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Product Description

"Compass Plant, Rosinweed (also refers to S. integrifolium), Turpentine Plant, Polar Plant"

Silphium is an ancient Greek term for "resinous juices". Terebinthenacium is the Latin term for "of turpentine", referring to the turpentine-like odor of this plant.

Common to prairies in the northern areas of the Tallgrass biome. Huge leaves, reaching two feet in length are oval or heart-shaped. S. terebinthenacium can reach 10 feet tall

Native Americans brewed a root tea for lung bleeding, back and/or chest pain, to ease profuse menstruation and to induce vomiting. The smoke from the entire burning plant was inhaled to relieve head colds and ease the effects of neuralgia and rheumatism. Historically, a tea made from the roots of S. lacinatum was used to reduce the swelling of an enlarged spleen, fevers, internal bruises, debility, liver ailments and ulcers. This is a toxic species, but the toxicity is unknown.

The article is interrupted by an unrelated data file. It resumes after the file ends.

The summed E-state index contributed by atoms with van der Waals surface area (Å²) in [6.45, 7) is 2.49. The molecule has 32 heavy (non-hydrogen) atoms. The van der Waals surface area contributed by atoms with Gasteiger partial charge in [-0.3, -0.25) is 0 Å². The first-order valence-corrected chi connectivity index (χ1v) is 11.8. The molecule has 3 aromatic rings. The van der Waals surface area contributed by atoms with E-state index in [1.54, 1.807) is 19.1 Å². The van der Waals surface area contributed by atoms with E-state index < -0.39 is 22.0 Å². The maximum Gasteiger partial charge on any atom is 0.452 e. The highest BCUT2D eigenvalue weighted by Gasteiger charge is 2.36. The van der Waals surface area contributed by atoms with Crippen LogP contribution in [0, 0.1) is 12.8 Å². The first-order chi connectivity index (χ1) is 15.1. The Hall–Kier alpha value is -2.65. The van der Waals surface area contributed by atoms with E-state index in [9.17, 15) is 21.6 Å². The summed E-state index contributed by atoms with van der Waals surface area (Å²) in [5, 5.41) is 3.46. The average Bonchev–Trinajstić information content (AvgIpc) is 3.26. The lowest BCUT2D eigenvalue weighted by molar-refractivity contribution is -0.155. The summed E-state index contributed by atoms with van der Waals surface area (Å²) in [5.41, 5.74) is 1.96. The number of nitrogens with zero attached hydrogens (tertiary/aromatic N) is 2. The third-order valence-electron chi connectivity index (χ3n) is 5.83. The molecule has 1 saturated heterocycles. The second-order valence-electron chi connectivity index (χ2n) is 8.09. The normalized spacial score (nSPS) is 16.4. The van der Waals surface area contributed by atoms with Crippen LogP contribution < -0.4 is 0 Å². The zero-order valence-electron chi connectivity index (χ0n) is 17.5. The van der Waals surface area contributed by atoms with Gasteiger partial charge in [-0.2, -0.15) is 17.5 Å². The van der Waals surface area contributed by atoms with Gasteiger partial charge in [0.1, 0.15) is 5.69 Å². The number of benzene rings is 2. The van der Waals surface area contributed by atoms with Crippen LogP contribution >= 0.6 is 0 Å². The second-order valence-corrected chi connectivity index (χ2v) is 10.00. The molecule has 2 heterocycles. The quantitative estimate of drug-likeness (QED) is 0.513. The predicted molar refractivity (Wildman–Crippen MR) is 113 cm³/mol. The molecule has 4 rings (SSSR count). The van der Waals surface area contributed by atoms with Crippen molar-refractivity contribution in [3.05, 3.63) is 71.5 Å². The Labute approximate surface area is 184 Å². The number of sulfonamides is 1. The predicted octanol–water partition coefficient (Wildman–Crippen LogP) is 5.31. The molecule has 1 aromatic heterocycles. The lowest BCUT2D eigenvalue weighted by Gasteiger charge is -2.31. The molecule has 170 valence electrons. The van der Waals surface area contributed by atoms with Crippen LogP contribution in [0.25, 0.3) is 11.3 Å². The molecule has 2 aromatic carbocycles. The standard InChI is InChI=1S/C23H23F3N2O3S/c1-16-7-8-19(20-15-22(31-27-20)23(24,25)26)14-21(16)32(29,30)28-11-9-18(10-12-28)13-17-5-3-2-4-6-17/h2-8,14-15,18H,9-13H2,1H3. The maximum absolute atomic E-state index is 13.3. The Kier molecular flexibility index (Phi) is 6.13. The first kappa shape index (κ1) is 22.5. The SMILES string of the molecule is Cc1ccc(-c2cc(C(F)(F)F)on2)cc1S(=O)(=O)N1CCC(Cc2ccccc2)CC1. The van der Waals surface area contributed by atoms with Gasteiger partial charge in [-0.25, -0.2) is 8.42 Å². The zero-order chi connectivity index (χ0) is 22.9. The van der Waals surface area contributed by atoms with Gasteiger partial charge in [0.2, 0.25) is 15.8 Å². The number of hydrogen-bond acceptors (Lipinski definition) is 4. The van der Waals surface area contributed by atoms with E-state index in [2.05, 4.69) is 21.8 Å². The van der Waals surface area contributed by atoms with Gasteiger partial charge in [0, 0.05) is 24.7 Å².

Edible Uses: Unknown

Medicinal Uses:

A tea made from the roots is vermifuge and a tonic for general debility.

A tea made from the leaves is emetic, it has been used in the treatment of coughs, lung ailments and asthma.

A resin in the plant is diuretic.

Other Uses:

A gum or resin that is obtained from the stem can be chewed to cleanse the mouth and teeth.

Herbal Uses: Unkown


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